Even the most churchly of these speakers have failed to examine Scripture in the context of the worshiping congregation in order to discover a more excellent way. Too often, they end up merely condemning legalistically or attempting to defend certain behaviors.
The "religious Pied Pipers" of the Moral Majority and Christian Coalition fall prey to this legalism, and of importing political standards into the religious-moral debate. I discussed this in a book called Religious Pied Pipers in 1981.
This self-righteousness can be seen to be wrong and counter-productive by anyone who has read of Jesus' running dispute with the Pharisees in the gospels. There we see that Jesus never belonged to a moral majority and eventually that group in his day brought him to the cross.
Of course, moralistic elitism can be found among liberal groups as well. For instance, those of us who live in the Florida Keys have experienced this with some Environmentalists frequently.
No, we cannot simply "sign on" to one of the parties in the current moral debate if we truly wish to live Christlike lives.
How to Deliberate
As you consider doing your own moral deliberation from a gospel-centered starting point, I will point briefly to four illustrations.
These include Scripture from Proverbs; the story from the life of Abraham; John's story concerning Jesus and the fallen woman; and Luther and the Ninety-Five Theses.
(1) In Proverbs, we read: "The human spirit is the lamp of the Lord" (Prov. 20:27a).
The point here is that human beings are creatures of reason and intelligence, and God expects us to use our intelligence in directing our own lives, and in our assessment of others.
The imago Dei (image of God) we share is centered on our intelligence — not our physical form. It is without gender, race, age, or nationality. We are addressed by God, and we can also address God in prayer. We are not asked to leave our brains at the door of the church, but rather to use them all the more.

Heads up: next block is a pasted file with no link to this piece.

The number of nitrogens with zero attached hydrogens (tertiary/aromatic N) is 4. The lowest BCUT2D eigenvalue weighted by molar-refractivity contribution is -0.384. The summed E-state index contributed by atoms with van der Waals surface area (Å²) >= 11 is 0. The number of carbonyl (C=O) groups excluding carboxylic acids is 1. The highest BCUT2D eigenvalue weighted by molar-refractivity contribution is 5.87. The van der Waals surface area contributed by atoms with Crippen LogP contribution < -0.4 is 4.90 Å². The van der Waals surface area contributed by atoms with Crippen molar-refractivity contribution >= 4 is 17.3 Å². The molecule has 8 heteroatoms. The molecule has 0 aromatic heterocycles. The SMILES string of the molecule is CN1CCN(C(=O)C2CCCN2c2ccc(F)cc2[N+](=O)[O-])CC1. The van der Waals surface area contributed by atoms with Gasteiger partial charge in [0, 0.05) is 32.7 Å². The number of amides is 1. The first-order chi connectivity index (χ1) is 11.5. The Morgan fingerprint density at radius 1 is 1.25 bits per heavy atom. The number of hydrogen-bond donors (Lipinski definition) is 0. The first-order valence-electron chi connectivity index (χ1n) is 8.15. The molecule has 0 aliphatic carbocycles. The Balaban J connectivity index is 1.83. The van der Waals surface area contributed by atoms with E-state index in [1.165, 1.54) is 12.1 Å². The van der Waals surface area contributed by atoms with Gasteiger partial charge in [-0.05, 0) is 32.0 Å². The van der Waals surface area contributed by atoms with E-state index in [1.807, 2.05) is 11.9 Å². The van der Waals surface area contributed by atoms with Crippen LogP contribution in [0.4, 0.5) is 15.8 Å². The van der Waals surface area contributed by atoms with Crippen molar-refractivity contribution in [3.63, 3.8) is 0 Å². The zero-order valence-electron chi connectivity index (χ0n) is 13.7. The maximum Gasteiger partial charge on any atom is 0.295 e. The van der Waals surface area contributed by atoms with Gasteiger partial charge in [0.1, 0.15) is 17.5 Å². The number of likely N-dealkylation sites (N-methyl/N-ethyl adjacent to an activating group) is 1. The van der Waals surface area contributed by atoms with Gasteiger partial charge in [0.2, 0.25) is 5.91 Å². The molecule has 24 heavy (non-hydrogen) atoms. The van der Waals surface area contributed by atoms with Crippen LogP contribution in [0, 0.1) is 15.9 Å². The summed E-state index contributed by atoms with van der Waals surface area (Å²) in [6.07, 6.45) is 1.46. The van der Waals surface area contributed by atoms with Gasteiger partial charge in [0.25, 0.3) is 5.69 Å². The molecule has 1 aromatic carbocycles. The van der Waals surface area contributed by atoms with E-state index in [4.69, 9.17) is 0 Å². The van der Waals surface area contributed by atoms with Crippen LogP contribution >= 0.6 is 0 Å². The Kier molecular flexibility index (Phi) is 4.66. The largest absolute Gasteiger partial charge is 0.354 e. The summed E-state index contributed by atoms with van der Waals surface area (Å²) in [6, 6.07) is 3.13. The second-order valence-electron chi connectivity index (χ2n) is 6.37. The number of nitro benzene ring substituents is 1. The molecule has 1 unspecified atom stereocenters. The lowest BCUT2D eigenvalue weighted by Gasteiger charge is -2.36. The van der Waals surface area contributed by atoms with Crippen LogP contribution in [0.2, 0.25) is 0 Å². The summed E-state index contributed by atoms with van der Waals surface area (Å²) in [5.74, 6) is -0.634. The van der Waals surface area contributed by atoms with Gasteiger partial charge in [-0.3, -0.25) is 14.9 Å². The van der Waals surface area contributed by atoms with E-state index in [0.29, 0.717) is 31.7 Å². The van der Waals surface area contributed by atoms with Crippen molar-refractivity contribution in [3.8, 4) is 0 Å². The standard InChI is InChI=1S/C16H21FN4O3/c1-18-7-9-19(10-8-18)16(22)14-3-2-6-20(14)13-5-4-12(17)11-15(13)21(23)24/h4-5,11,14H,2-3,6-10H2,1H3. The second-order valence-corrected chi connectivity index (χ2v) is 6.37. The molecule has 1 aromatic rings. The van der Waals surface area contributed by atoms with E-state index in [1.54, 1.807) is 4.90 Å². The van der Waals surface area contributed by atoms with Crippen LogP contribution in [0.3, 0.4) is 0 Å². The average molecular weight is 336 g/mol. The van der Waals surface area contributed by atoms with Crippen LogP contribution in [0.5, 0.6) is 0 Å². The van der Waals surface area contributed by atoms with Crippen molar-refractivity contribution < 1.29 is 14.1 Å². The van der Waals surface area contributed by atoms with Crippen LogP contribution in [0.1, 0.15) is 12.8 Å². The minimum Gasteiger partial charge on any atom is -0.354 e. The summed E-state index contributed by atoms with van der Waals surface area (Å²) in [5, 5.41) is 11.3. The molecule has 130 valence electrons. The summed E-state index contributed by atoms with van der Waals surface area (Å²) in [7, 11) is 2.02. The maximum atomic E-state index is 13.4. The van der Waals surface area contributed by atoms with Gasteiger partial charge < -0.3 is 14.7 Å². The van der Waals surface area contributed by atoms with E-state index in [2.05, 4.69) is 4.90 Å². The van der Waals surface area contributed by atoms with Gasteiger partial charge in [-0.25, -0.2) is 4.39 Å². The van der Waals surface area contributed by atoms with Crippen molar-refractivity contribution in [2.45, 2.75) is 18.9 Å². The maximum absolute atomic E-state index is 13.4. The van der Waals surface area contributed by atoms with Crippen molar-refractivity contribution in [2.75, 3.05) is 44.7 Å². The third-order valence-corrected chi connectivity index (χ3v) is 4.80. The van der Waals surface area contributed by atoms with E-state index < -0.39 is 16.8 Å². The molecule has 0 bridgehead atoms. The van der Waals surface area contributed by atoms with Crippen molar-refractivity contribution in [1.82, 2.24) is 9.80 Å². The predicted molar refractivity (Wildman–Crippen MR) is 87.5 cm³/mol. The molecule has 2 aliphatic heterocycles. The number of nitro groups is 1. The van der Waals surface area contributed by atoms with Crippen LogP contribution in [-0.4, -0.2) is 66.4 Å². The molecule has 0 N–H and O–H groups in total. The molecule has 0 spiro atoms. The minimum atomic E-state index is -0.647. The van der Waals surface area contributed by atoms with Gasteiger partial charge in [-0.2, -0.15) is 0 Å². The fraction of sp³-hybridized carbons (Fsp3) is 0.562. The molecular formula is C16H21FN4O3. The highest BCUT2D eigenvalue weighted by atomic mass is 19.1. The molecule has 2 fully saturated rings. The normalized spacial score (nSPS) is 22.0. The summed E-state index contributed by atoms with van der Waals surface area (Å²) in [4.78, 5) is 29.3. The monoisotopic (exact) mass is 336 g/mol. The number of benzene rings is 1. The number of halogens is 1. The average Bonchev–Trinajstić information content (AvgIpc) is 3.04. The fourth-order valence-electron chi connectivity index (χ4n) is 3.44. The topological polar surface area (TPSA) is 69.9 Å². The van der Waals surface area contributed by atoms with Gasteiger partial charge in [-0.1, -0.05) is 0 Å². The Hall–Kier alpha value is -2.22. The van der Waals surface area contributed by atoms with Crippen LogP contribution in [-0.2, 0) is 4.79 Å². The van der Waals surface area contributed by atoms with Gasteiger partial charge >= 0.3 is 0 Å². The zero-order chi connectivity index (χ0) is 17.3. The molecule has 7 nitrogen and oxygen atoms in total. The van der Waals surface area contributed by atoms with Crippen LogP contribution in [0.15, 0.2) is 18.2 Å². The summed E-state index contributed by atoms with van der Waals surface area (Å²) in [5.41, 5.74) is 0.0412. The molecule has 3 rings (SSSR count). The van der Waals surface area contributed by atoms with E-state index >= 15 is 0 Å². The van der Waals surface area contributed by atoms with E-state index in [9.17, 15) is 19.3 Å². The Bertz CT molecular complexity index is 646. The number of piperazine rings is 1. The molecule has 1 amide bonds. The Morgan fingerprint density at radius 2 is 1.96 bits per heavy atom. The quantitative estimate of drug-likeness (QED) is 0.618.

To be moral means to be a thinker much more than it means to be emotional or to feel. Indeed, the great enemy of traditional, biblical morality is emotivism, or subjectivism — the belief that morality is a matter of what we like and dislike.
If our standard rests on our feelings and emotional reactions, there is no accounting for taste, and no rational way to account for right and wrong. To seriously act morally means to question, explore doubts, listen to others, and consider issues together. This is moral deliberation.
(2) From Genesis 18:16-33, we are given a biblical recommendation to question everything.
Here is Abraham, the father of the faithful, who stood up to God over the proposed destruction of Sodom. Abraham asks God:
Will you destroy...the righteous...within the city? Suppose there are fifty righteous within the city?...Shall not the Judge of all the earth do what is just?
When God relents, Abraham pushes on: for forty-five, forty, thirty, twenty, ten righteous?
Like Tevia, who argued with God in Fiddler on the Roof, Abraham, too, argued with God, using his intelligence to see the discrepancy between the urge to punish and a genuine ethical response. This was not a defense of sinful behavior but a defense of what human beings made in God's image, with God's law in their hearts, know is right.
Abraham appealed to his conscience, as Martin Luther did before the Diet of Worms. To go against conscience and clear reason, Luther held, is neither right nor safe, i.e., regarding one's salvation. Few people today recognize that, ironically, Luther took his stand on the traditional Catholic doctrine of The Inner Forum, of the Christian conscience. Since we have a conscience, we must use it!